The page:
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O. Henry Pun-Off champ John Pollack has his way with words

By Kimberley Jones, Fri., May 20, 2011

John Pollack
John Pollack
Photo by David Turnley

Punning might seem like just a goof, but it gave John Pollack a very serious edge when it came to seeking gainful employment. The winner of the 1995 O. Henry Pun-Off World Championship (which has been an Austin institution for three and a half decades), Pollack recalls a job interview he had for a position as a speechwriter for President Bill Clinton. "I was up against this Pentagon speechwriter who had more experience, better connections. I really wanted that job, but you know, the odds were against me. I'm told – I didn't see the memo – but a decision memo goes to the president on who to hire. He circles 'World Pun Champion,' writes 'good' in the margin – exclamation point – and I got the job."

Pollack returned to the championship in 2010 to do research for his new book, The Pun Also Rises: How the Humble Pun Revolutionized Language, Changed History, and Made Wordplay More Than Some Antics (Gotham Books). He'll serve as one of the judges for the 34th Annual O. Henry Pun-Off World Championship, which takes place Saturday, May 21, 11am-6pm, at Brush Square (409 E. Fifth, behind the O. Henry and Dickinson Hannig museums).

Austin Chronicle: You immersed yourself in the world of punning for the book. Has it made you a better punster?

John Pollack: I would say what's changed is I have a much greater appreciation of why we pun and the roles that puns have played in history and in the rise of civilization. We think of puns today as being something light, fun, sometimes goofy. But they really have played a very important role in the evolution of language and all the incredible things that language has enabled people to achieve in this world.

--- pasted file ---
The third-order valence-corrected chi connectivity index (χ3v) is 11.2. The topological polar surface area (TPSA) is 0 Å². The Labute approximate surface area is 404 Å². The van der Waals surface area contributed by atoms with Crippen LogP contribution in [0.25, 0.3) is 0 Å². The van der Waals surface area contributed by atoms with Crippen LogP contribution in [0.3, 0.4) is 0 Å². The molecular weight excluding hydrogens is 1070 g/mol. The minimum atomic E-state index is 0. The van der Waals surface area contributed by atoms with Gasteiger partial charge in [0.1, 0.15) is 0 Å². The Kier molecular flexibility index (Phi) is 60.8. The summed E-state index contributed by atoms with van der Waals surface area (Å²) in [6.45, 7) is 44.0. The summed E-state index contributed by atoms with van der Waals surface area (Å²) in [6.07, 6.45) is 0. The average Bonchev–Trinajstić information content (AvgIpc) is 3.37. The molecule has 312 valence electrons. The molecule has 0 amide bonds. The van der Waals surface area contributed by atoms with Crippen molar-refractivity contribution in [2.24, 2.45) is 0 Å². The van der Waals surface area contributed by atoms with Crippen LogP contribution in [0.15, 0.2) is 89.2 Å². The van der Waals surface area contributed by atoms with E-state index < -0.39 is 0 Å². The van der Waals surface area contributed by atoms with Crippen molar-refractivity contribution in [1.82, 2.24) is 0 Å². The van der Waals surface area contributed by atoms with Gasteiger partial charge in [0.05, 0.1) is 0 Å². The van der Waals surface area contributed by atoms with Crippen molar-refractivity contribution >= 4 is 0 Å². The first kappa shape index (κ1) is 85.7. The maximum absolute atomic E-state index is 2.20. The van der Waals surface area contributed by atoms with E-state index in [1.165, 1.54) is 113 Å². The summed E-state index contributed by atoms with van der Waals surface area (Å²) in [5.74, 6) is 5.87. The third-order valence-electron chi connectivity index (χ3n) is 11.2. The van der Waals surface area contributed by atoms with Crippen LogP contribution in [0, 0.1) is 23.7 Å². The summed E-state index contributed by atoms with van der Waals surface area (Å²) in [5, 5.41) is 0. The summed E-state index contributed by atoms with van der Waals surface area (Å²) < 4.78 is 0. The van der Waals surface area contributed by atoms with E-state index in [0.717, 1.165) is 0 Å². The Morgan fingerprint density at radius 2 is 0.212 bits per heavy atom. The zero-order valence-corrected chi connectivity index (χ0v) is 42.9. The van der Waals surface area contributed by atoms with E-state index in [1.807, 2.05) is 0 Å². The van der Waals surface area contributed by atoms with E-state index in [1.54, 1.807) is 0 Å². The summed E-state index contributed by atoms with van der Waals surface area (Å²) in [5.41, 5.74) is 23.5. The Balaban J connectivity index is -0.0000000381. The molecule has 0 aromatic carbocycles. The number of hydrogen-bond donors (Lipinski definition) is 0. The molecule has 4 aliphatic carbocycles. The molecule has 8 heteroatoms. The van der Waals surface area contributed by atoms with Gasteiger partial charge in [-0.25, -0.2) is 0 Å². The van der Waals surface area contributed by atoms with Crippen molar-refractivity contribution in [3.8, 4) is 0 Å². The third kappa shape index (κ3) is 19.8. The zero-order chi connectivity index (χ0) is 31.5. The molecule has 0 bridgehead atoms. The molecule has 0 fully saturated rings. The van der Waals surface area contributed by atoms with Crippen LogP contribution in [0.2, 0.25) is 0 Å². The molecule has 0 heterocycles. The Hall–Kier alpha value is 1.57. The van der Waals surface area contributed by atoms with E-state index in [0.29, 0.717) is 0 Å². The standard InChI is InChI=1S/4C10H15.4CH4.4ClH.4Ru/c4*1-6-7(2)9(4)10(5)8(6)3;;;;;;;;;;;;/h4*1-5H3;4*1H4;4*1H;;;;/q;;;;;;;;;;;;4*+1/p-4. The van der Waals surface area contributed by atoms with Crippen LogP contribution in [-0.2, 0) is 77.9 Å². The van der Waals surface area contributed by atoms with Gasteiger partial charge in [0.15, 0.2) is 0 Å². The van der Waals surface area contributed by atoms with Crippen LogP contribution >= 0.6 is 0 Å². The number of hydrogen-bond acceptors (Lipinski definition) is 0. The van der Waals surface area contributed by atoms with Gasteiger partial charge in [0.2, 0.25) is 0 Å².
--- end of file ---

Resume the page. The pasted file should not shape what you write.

AC: The common perception of puns is that they are exclusively the domain of comedy, but in the book you point out that historically speaking that's not accurate.

JP: Puns are defined by multiplicity of meaning. But what I was really startled to find out was what an important role they had played in the invention of the alphabet – the invention of the alphabet would have been impossible without puns. And so everything that the alphabet has enabled in terms of learning, science, and progress would have been impossible without puns. So we really need to be grateful for the human instinct to make puns.

AC: But is there a more reviled form of wordplay, do you think?

JP: Puns take a lot of abuse, and what's interesting is that irony and sarcasm and punning are all ways we say one thing and mean another. But sarcasm and irony are celebrated in our society, and punning is denigrated. And really, it should be the other way around. Sarcasm and irony are acts of deconstruction – they're tearing something down. Puns are about building associations between two things. They're about building something up in a positive way. But it's always harder to create than it is to tear down, and so I think that's why sarcasm and irony get off easy, because they're safe. They're just tearing something down that someone else has done, whereas punning requires a leap of faith and an act of imagination. That's always going to be a riskier endeavor, and some people are risk-averse.

AC: Your book makes a compelling case that puns deserve real respect as an art form.

JP: There's a tendency in our society to talk about lame puns or bad puns, et cetera, as if all puns fell into those categories, and that's definitely not the case. For those that doubt that, I say, look at the marketplace – the marketplace of laughter and the marketplace of commerce give strong evidence that the pun sells. Look at all the product names that are puns, you know, Caramel Sutra and Cherry Garcia ice cream for Ben & Jerry's. ...

Just today I was reading in the paper that 40 freshman Republican members of Congress wrote a letter accusing the Democrats of "Medi-scare" tactics. "Medicare" and "scare" – Medi-scare tactics. That's not an attempt to get laughter. It's not an attempt to get a groan. ... It's a very efficient way of conveying two ideas in one and their relationship. And so puns are a really useful tool. ...

People use puns all the time; they just don't necessarily think of them as puns. ... It's the natural impulse to play with language that has fueled human progress in many ways. It's not the sole factor. You know, that and opposable thumbs. They make a big difference in our lives.

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